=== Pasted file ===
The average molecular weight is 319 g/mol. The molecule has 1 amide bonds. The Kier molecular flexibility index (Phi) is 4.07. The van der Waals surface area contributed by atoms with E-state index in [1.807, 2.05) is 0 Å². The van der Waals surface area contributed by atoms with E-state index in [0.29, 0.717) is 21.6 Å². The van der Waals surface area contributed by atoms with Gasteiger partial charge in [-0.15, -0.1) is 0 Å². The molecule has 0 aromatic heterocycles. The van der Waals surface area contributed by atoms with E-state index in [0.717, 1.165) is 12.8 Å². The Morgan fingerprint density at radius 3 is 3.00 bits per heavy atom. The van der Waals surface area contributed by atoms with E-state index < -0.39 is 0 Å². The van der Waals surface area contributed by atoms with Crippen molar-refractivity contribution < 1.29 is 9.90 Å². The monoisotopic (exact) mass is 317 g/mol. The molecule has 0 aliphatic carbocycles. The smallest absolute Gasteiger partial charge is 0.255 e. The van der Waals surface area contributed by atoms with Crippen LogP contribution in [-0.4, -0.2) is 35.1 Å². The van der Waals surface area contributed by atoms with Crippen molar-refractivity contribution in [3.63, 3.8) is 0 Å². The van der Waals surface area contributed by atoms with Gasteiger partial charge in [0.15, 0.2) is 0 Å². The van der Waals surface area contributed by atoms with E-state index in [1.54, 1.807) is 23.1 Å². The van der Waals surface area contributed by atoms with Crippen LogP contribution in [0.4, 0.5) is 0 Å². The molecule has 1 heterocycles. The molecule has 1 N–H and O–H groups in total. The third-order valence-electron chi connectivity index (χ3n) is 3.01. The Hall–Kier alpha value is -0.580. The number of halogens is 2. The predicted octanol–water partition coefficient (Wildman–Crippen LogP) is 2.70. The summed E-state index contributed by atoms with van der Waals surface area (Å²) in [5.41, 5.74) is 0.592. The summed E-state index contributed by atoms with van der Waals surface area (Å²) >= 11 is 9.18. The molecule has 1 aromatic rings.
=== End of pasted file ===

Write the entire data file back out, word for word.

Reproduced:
The average molecular weight is 319 g/mol. The molecule has 1 amide bonds. The Kier molecular flexibility index (Phi) is 4.07. The van der Waals surface area contributed by atoms with E-state index in [1.807, 2.05) is 0 Å². The van der Waals surface area contributed by atoms with E-state index in [0.29, 0.717) is 21.6 Å². The van der Waals surface area contributed by atoms with Gasteiger partial charge in [-0.15, -0.1) is 0 Å². The molecule has 0 aromatic heterocycles. The van der Waals surface area contributed by atoms with E-state index in [0.717, 1.165) is 12.8 Å². The Morgan fingerprint density at radius 3 is 3.00 bits per heavy atom. The van der Waals surface area contributed by atoms with E-state index < -0.39 is 0 Å². The van der Waals surface area contributed by atoms with Crippen molar-refractivity contribution < 1.29 is 9.90 Å². The monoisotopic (exact) mass is 317 g/mol. The molecule has 0 aliphatic carbocycles. The smallest absolute Gasteiger partial charge is 0.255 e. The van der Waals surface area contributed by atoms with Crippen LogP contribution in [-0.4, -0.2) is 35.1 Å². The van der Waals surface area contributed by atoms with Crippen molar-refractivity contribution in [3.63, 3.8) is 0 Å². The van der Waals surface area contributed by atoms with Gasteiger partial charge in [0.15, 0.2) is 0 Å². The van der Waals surface area contributed by atoms with E-state index in [1.54, 1.807) is 23.1 Å². The van der Waals surface area contributed by atoms with Crippen LogP contribution in [0.4, 0.5) is 0 Å². The molecule has 1 heterocycles. The molecule has 1 N–H and O–H groups in total. The third-order valence-electron chi connectivity index (χ3n) is 3.01. The Hall–Kier alpha value is -0.580. The number of halogens is 2. The predicted octanol–water partition coefficient (Wildman–Crippen LogP) is 2.70. The summed E-state index contributed by atoms with van der Waals surface area (Å²) in [5.41, 5.74) is 0.592. The summed E-state index contributed by atoms with van der Waals surface area (Å²) >= 11 is 9.18. The molecule has 1 aromatic rings.